The top floor of the crumbling art deco industrial building is filled with contemporary artworks that address de-industrialization and post-industrialization. As you can expect, many of the works come with a sense of doom similar to the one experienced by local communities when the mine closed in 1987. The artists selected for the biennial confront issues such as the dematerialisation of production, new forms of labor, the loss or transformation of social ideologies, the challenges of creating energy, counterfeit luxury goods and the parallel economy it generates, etc.
Genk is a city almost entirely devoid of any grace but it is also the site of the 9th edition of Manifesta, the European Biennial of Contemporary Art. And who needs grace and glamour when you have an exhibition as sensational as as the one that Cuauhtémoc Medina curated in a disused coal mine at the outskirt of the city?
Free ice cream made to taste like memory and spectacle, giant helium-filled balloons that makes you feel 35 kg lighter and an hypnotizing performance on ice
Philippe Rahm re-created, inside a room, the climate and exact daylight that the city of Bolzano would experience in the absence of global warming. The installation demonstrates how today, you can still obtain a ‘natural’ climate but only through artificial means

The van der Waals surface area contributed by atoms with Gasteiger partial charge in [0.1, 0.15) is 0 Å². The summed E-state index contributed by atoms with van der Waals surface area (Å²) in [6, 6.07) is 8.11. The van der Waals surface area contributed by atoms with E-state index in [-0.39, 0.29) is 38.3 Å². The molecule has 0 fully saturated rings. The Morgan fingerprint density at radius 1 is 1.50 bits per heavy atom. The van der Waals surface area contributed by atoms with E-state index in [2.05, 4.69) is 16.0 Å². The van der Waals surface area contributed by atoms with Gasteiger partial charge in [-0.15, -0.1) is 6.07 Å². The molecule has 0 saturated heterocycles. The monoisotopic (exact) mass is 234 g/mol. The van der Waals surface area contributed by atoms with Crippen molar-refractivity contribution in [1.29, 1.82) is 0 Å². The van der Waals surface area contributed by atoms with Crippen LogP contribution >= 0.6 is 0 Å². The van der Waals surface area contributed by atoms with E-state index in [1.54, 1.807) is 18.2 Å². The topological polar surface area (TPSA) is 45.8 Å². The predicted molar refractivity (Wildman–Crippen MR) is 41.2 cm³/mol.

Even if they are made of wood and paint matrioskas can suffer the effects of radiation
A robot engraves a habitat for fungi while a team of architectural conservators trap dust and dirt in latex in order to preserve and display it like a precious shroud
A famous architect and a no less renowned group of activists participate to what is probably the best section of the itinerant European Biennial of Contemporary Art. Hop on the pirate bus!
A telephony-based memorial to the people who have died as a result of the ‘coltan wars’ in the Congo. Coltan is mined for an essential component of mobile phones that is now more valuable than gold